Going back to the gym? Here’s what you need to stay safe

Is it safe to go back to the gym? Here's what you need to know
Is it safe to go back to the gym? Here’s what you need to know

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After months of being closed, gyms and fitness studios have started to reopen in 43 states amid the coronavirus (COVID-19) pandemic. It’s part of the first phase of the White House’s guidelines for opening up America, which state that gyms can open if they “adhere to strict physical distancing and sanitation protocols.” However, while many people are excited to finally get back to the weight rack or the yoga studio, some are understandably skeptical about how safe it is to return to the gym.

Whether or not you should go back to the gym right now is a hotly-debated topic. Some of the major concerns include shared equipment, reduced airflow, and the congregation of a lot of people in an indoor space. “There are very few activities outside of our own bubbles that are safe,” Jocelyn Ricasa, M.D., a sports medicine physician at Bon Secours Medical Associates in Hampton Roads, Va. says. “The variables that need to be considered when deciding to return to a gym include the current state of your community with regards to COVID-19 activity, your own risk factors, social distancing efforts put in place by the gym itself, and the activities conducted in and the duration of time in that environment.”

Below is everything you need to know about returning to the gym during the COVID-19 pandemic, including whether or not you should wear a face mask while working out and what you should bring with you.

How has COVID-19 changed the gym?

Trainers are now required to clean at many gyms.
Trainers are now required to clean at many gyms.

Just as retail shops aren’t the same amid the pandemic, neither are gyms. Along with reduced capacity requirements—many are capped at 50 percent—gyms across the U.S. are implementing new, stricter rules in an attempt to keep both staff and members safe.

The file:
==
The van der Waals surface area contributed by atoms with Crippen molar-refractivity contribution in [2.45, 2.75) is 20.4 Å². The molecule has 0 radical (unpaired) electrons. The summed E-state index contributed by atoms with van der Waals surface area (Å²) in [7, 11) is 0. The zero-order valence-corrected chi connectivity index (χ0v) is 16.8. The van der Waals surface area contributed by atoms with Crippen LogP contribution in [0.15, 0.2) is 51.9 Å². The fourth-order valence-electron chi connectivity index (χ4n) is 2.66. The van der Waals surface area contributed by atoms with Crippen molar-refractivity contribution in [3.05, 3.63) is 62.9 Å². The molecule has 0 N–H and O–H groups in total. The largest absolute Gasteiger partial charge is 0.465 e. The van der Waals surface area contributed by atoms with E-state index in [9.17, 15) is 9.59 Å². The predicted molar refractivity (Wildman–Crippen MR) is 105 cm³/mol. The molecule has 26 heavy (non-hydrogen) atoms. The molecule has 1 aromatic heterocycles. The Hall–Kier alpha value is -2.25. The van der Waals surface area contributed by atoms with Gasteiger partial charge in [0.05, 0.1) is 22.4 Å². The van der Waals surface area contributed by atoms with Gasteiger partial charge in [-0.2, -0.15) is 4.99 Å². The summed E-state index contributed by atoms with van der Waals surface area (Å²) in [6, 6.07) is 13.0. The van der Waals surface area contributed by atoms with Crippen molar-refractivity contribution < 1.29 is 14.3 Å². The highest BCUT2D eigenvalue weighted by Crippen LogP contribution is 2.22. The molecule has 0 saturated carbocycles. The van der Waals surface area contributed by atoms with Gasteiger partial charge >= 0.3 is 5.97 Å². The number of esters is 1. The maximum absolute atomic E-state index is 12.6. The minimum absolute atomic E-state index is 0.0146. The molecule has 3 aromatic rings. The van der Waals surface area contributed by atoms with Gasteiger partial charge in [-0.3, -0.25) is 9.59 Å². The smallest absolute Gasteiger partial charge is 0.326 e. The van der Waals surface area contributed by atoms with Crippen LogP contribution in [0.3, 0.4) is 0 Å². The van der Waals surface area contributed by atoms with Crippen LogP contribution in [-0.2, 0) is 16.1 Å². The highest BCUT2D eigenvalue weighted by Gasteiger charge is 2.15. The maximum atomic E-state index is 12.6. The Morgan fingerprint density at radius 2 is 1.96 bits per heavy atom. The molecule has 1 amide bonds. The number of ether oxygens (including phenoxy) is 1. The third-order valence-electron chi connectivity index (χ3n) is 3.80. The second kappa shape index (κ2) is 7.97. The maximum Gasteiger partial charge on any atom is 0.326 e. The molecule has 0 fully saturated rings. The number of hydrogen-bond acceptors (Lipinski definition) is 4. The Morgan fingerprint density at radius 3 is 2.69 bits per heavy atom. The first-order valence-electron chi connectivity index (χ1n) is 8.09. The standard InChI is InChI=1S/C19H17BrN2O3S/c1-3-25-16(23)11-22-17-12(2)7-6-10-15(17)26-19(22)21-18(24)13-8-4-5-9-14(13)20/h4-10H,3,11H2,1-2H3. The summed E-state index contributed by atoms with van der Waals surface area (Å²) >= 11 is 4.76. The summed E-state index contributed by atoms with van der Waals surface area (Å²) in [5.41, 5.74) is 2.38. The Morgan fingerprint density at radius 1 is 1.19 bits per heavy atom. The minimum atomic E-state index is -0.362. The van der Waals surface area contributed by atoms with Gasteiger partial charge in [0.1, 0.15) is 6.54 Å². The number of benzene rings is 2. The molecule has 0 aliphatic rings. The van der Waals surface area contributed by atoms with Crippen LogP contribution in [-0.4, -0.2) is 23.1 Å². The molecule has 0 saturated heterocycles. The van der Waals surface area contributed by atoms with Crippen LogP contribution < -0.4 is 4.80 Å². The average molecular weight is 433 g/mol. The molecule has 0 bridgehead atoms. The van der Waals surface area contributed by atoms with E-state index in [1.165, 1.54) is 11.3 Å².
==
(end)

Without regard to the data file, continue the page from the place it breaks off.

Chelsea Stewart, NASM CPT, works at Crunch Fitness in Tampa, Fla., where things have been very different since the chain gym reopened its doors. “All staff is required to wear masks at all times and spend at least one hour of their work day cleaning the facility. Everything must be cleaned with specific cleaners—no outside cleaning products are allowed,” she explains, adding that the locker rooms are deep cleaned for an hour twice a day every day. Additionally, both members and staff temperatures are checked upon arrival to the gym. 

A lot of gyms and studios are also requiring members to book an appointment or reserve classes online beforehand to avoid going over capacity while others have also opted for touchless check-in systems. Many have also placed signage or markers to help members social distance and have rearranged equipment and machines to be more spaced out. And while the locker rooms at Stewart’s Crunch Fitness are open, some places have chosen to close locker room facilities completely or at least block off showers or changing areas.

Should you wear a face mask while working out?

A face mask is highly encouraged, if not required.
A face mask is highly encouraged, if not required.